New tech shows what Rameses II's face looked like

New facial rendering software was combined with software used to identify criminals and victims in the UK for the project.

 Facial rendering of Ramesses II (photo credit: Liverpool John Moores University Face Lab / COURTESY)
Facial rendering of Ramesses II
(photo credit: Liverpool John Moores University Face Lab / COURTESY)

Scientists were able to reconstruct a facial rendering of Rameses II, the Pharaoh responsible for enslaving the Jews in the Book of Exodus, based on his mummified remains. This reverse-age rendering was made possible by the UK-based Liverpool John Moores University Face Lab.

The Pharaoh Rameses II was believed to have died in his 90s, but his facial rendering shows him as he was projected to look in his 40s. Researchers were able to create a three-dimensional age regression to reverse signs of aging to depict him as in his 40s - just when he had reached the highest point of his reign of power.

According to radiology professionals involved with the research project from Cairo University, Rameses II was quite a handsome fellow. In a radiology magazine, professor Sahar Saleem said that "Bringing Rameses' face to life in his old age and as a young man reminds the world of his legendary status." He was in power for 66 years.

Rameses II’s mummy can be found at the National Museum of Egyptian Civilization in Cairo, Egypt today. After its discovery in 1881 near the southern Egyptian city of Luxor, the remains were partially unwrapped to be examined by researchers.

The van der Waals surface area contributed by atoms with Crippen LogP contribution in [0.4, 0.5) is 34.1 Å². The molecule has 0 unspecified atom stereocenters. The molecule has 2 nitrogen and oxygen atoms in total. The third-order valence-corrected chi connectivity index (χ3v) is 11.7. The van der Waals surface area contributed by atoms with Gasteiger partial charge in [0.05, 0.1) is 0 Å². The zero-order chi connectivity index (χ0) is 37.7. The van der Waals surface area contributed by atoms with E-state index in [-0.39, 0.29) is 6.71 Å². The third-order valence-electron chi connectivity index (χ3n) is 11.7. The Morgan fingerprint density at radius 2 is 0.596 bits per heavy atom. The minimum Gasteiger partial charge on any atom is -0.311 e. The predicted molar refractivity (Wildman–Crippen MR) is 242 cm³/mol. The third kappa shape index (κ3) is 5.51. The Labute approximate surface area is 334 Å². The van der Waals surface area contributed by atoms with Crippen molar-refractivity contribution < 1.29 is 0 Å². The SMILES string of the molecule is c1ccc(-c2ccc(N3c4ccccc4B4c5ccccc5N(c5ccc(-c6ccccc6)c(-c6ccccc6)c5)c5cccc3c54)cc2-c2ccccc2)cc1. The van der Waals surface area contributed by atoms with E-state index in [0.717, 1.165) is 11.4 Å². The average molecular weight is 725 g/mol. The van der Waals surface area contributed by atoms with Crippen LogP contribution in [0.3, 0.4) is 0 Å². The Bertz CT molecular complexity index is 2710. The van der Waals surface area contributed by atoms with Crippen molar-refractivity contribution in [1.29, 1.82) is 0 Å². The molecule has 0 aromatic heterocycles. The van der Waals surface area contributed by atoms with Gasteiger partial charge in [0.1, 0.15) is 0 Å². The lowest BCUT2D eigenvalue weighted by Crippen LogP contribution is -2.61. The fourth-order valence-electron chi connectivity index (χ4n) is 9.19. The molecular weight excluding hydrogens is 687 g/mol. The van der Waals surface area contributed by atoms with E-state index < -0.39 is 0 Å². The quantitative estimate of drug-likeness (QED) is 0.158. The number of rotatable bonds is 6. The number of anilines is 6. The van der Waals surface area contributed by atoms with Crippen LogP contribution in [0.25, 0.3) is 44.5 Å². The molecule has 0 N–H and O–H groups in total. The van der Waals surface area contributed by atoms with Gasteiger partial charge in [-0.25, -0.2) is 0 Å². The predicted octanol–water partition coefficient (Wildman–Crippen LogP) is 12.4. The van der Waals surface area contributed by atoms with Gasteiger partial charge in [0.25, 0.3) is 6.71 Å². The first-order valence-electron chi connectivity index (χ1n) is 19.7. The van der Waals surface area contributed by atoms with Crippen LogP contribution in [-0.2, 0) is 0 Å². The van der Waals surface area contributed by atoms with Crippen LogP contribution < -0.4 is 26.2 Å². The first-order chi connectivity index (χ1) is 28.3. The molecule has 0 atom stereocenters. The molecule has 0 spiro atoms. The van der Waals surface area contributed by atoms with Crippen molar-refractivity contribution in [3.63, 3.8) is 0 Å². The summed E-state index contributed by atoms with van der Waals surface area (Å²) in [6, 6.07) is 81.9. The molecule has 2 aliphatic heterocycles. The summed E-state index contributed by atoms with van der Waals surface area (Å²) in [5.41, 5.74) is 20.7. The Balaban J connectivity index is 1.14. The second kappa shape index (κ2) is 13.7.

To create the most recent rendering, professor Saleem created a 3D virtual model of his head and skull from a CT scan which took thousands of X-rays and created an image from them all. Researchers in Liverpool then used the results of the 3D image to reconstruct his features with a software frequently used to identify people of interest in criminal investigations.

 The mummy of Ramesses II was found in 1881 in southern Egypt; at some point it was partially unwrapped to show its mummified head.   (credit: WIKIMEDIA) The mummy of Ramesses II was found in 1881 in southern Egypt; at some point it was partially unwrapped to show its mummified head. (credit: WIKIMEDIA)

Modern technologies help create modern faces

Researchers then used computer-generated imagery (CGI) to give their image skin and hair. Based on common features of others in the region at the time, researchers were able to create a realistic image of how he would have looked. They also used "facial approximation" to create a potential head shape based on a series of other skulls found at the time.

Though the Pharaoh who persecuted Moses and the Israelites is never outwardly named in the Bible, historians believed it to be Rameses II, or Rameses the Great. He was a celebrated ruler at the peak of Egyptian power in the 13th century BCE.